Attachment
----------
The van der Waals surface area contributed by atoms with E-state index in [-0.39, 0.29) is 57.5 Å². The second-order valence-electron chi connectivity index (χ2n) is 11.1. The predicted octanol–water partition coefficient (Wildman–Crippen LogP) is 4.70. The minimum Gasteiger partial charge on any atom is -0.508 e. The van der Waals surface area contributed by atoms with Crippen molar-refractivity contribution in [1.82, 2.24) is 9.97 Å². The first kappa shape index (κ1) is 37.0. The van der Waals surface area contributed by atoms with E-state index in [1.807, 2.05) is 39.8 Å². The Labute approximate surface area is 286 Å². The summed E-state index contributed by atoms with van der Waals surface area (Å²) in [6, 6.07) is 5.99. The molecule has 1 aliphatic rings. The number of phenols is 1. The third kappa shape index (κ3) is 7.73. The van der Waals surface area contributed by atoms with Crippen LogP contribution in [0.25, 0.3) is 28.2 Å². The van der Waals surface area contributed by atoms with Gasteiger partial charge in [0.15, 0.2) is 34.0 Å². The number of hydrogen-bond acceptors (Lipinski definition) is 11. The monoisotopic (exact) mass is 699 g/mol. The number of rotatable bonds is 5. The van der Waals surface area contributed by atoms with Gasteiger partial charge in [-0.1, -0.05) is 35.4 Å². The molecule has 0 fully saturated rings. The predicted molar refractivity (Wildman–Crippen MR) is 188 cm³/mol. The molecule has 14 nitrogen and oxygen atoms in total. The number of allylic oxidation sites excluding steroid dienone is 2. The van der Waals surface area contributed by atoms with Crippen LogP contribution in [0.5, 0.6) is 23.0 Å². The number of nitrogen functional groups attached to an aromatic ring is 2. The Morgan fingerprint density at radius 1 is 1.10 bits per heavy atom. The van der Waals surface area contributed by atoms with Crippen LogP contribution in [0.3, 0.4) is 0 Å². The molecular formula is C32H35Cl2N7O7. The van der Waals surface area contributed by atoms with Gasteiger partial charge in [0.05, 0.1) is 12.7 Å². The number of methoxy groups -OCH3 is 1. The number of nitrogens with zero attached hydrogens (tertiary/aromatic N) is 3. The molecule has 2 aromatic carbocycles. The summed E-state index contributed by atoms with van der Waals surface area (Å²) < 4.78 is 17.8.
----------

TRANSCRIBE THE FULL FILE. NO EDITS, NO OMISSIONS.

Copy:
The van der Waals surface area contributed by atoms with E-state index in [-0.39, 0.29) is 57.5 Å². The second-order valence-electron chi connectivity index (χ2n) is 11.1. The predicted octanol–water partition coefficient (Wildman–Crippen LogP) is 4.70. The minimum Gasteiger partial charge on any atom is -0.508 e. The van der Waals surface area contributed by atoms with Crippen molar-refractivity contribution in [1.82, 2.24) is 9.97 Å². The first kappa shape index (κ1) is 37.0. The van der Waals surface area contributed by atoms with E-state index in [1.807, 2.05) is 39.8 Å². The Labute approximate surface area is 286 Å². The summed E-state index contributed by atoms with van der Waals surface area (Å²) in [6, 6.07) is 5.99. The molecule has 1 aliphatic rings. The number of phenols is 1. The third kappa shape index (κ3) is 7.73. The van der Waals surface area contributed by atoms with Crippen LogP contribution in [0.25, 0.3) is 28.2 Å². The van der Waals surface area contributed by atoms with Gasteiger partial charge in [0.15, 0.2) is 34.0 Å². The number of hydrogen-bond acceptors (Lipinski definition) is 11. The monoisotopic (exact) mass is 699 g/mol. The number of rotatable bonds is 5. The van der Waals surface area contributed by atoms with Gasteiger partial charge in [-0.1, -0.05) is 35.4 Å². The molecule has 0 fully saturated rings. The predicted molar refractivity (Wildman–Crippen MR) is 188 cm³/mol. The molecule has 14 nitrogen and oxygen atoms in total. The number of allylic oxidation sites excluding steroid dienone is 2. The van der Waals surface area contributed by atoms with Crippen LogP contribution in [0.5, 0.6) is 23.0 Å². The number of nitrogen functional groups attached to an aromatic ring is 2. The Morgan fingerprint density at radius 1 is 1.10 bits per heavy atom. The van der Waals surface area contributed by atoms with Crippen LogP contribution in [0.3, 0.4) is 0 Å². The molecular formula is C32H35Cl2N7O7. The van der Waals surface area contributed by atoms with Gasteiger partial charge in [0.05, 0.1) is 12.7 Å². The number of methoxy groups -OCH3 is 1. The number of nitrogens with zero attached hydrogens (tertiary/aromatic N) is 3. The molecule has 2 aromatic carbocycles. The summed E-state index contributed by atoms with van der Waals surface area (Å²) < 4.78 is 17.8.